When I was growing up, every year we had to go the cemetery and pay our respects to the ancestors. It was based on the Chinese calendar and almost always ended up around Easter. There we would give an offering of rice, an orange, an apple, a shot of tea and an alcoholic beverage, and light candles and incense. We would also take some fake paper money and burn it. They used to have “Heaven Bank Note” or “Hell Bank Note” printed on them and by burning it, it was symbolic of it going to them.
Now I know many of us today don’t practice that. In fact, there are probably some who would be freaked out going around to different cemeteries and doing it. But as a child, that wasn’t the freaky part. Some of the cemeteries, especially the old Chinese cemetery, were filled with tall grass and brush and were very hard to traverse. On top of that, many of the graves had caved in and the ones that hadn’t, many the names were worn off the markers. There were big dips and even holes all over the cemetery and I was always afraid of where I stood or walked. Why? Because there was a time when the ground did give in and I thought I was going to fall into the nether world and join my ancestors.
Death is one of the most misunderstood parts of life many of us struggle with. As Christians, we have faith in our eternity – that through Christ we will spend eternity with God and be with all our loved ones who knew Christ and have gone before us, but the whole thing about death and the resurrection is confusing? What does it mean? There were many people living at the time of Christ who didn’t understand either.
Today, there are many skeptics who see the Resurrection as a fable: a made-up story by a group of religious fanatics who wanted to promote their leader’s teachings by saying He was still alive. There are others who see the Resurrection as impossible – once you’re dead, you’re dead. There are many in our world who will try to convince us it never happened. In light of this day of remembrance, in light of this opportunity to celebrate, how can we respond to the Resurrection?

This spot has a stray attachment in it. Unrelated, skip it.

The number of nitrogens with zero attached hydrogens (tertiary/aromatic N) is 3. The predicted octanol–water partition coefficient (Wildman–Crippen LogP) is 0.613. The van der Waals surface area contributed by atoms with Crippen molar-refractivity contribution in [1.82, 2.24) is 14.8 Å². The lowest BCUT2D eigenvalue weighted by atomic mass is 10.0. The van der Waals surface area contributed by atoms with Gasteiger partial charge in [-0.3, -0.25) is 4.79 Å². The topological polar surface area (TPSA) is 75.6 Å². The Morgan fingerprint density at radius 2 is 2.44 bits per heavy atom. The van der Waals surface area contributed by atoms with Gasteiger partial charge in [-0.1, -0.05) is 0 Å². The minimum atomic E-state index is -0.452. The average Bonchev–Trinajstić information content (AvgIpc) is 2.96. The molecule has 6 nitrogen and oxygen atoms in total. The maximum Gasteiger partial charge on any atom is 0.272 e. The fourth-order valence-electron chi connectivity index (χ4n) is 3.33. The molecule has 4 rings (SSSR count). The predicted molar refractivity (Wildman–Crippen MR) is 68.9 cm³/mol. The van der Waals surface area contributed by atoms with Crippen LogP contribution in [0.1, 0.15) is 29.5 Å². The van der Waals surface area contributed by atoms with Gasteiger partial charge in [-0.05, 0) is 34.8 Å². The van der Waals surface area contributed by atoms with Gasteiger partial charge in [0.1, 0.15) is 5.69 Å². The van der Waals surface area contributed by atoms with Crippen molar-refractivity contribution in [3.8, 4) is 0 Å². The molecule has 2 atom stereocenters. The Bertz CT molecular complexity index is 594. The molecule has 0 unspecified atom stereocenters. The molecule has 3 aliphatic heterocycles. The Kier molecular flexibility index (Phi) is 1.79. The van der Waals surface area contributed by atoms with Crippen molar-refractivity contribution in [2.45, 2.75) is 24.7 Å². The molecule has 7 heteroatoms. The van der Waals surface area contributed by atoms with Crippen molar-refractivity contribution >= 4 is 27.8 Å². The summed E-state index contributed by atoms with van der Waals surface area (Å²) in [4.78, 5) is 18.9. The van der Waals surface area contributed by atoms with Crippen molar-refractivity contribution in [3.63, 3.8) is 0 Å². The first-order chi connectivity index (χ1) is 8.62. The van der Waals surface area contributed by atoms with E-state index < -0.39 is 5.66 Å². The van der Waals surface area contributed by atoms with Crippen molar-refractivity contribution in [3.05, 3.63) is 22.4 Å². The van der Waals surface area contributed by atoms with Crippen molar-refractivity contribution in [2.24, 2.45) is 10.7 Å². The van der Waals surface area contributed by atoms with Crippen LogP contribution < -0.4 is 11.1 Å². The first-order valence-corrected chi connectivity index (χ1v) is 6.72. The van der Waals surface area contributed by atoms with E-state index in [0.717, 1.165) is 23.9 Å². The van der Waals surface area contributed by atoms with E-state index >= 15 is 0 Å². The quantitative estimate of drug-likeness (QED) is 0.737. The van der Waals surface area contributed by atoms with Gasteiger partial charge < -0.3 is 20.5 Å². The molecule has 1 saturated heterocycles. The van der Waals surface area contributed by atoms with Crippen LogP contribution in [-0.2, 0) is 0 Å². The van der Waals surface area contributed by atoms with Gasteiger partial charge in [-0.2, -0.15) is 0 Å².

The Resurrection is the most important event in the entire Bible. Paul in 1 Cor. 15:14 says, “And if Christ has not been raised, our preaching is useless and so is your faith.” As significant as Christ’s death on the cross was, His Resurrection is many times more important. To be forgiven is one thing, but to know the great enemy, death, has been conquered gives us hope and assurance that what Jesus did and what He said He was going to do are true!
I shared Sunday morning about three ways we can respond to the Resurrection. We looked at this miraculous event through the eyes of some of the people who were there when it happened: John, Peter, and Mary Magdalene. Each one provides us with a unique viewpoint and help in understanding how we see the Resurrection. For this short examination, we will focus on John and the simplicity of faith. In our sharing here, we will look at John’s response.
When you stop and think about it, the Resurrection isn’t that complicated. Jesus rose from the dead… it’s simple, right?
Now before we look at how John reacted to the Resurrection, we should get to know him a bit. To put it bluntly, John was a bit of a hothead. He and his brother James were nicknamed, the “Sons of Thunder.” At one point in Jesus’ ministry, John wanted an entire community burned up because they rejected Jesus and in another instance, through their pushy mother, he wanted the prime seat in Jesus’ kingdom. He doesn’t seem like the most prized follower, but in the end, he was the disciple known for the love Jesus had for him. And when you take the time to look at his letters, you see a man whose life was transformed by that same love he experienced and which he called Christians to express to one another.